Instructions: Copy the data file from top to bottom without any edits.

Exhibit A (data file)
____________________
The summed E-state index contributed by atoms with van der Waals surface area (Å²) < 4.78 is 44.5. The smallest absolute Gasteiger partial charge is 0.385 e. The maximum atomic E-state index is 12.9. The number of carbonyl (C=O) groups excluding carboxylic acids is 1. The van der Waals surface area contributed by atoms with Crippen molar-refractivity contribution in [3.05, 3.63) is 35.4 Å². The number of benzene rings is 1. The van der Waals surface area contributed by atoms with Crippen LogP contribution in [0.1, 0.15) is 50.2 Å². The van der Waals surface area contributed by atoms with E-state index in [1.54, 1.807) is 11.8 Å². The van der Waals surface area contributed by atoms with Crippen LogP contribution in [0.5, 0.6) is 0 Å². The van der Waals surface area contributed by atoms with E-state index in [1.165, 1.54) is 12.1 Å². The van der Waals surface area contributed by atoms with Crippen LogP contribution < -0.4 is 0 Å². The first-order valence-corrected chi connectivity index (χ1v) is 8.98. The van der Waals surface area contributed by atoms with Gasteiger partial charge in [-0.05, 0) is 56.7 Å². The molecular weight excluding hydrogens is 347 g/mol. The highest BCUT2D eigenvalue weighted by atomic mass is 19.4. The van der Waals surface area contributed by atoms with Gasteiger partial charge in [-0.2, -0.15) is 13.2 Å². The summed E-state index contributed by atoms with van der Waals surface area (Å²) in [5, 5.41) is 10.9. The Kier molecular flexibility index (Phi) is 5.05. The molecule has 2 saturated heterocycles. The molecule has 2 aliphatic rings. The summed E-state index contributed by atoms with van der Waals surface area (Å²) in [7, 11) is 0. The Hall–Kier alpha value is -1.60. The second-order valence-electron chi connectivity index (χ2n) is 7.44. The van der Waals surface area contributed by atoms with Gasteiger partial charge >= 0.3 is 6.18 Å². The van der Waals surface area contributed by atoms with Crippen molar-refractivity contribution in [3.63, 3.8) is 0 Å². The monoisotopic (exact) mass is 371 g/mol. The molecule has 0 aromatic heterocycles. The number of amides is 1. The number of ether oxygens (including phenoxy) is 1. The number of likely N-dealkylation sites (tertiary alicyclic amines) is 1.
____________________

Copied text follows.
The summed E-state index contributed by atoms with van der Waals surface area (Å²) < 4.78 is 44.5. The smallest absolute Gasteiger partial charge is 0.385 e. The maximum atomic E-state index is 12.9. The number of carbonyl (C=O) groups excluding carboxylic acids is 1. The van der Waals surface area contributed by atoms with Crippen molar-refractivity contribution in [3.05, 3.63) is 35.4 Å². The number of benzene rings is 1. The van der Waals surface area contributed by atoms with Crippen LogP contribution in [0.1, 0.15) is 50.2 Å². The van der Waals surface area contributed by atoms with E-state index in [1.54, 1.807) is 11.8 Å². The van der Waals surface area contributed by atoms with Crippen LogP contribution in [0.5, 0.6) is 0 Å². The van der Waals surface area contributed by atoms with E-state index in [1.165, 1.54) is 12.1 Å². The van der Waals surface area contributed by atoms with Crippen LogP contribution < -0.4 is 0 Å². The first-order valence-corrected chi connectivity index (χ1v) is 8.98. The van der Waals surface area contributed by atoms with Gasteiger partial charge in [-0.05, 0) is 56.7 Å². The molecular weight excluding hydrogens is 347 g/mol. The highest BCUT2D eigenvalue weighted by atomic mass is 19.4. The van der Waals surface area contributed by atoms with Gasteiger partial charge in [-0.2, -0.15) is 13.2 Å². The summed E-state index contributed by atoms with van der Waals surface area (Å²) in [5, 5.41) is 10.9. The Kier molecular flexibility index (Phi) is 5.05. The molecule has 2 saturated heterocycles. The molecule has 2 aliphatic rings. The summed E-state index contributed by atoms with van der Waals surface area (Å²) in [7, 11) is 0. The Hall–Kier alpha value is -1.60. The second-order valence-electron chi connectivity index (χ2n) is 7.44. The van der Waals surface area contributed by atoms with Gasteiger partial charge >= 0.3 is 6.18 Å². The van der Waals surface area contributed by atoms with Crippen molar-refractivity contribution in [3.63, 3.8) is 0 Å². The monoisotopic (exact) mass is 371 g/mol. The molecule has 0 aromatic heterocycles. The number of amides is 1. The number of ether oxygens (including phenoxy) is 1. The number of likely N-dealkylation sites (tertiary alicyclic amines) is 1.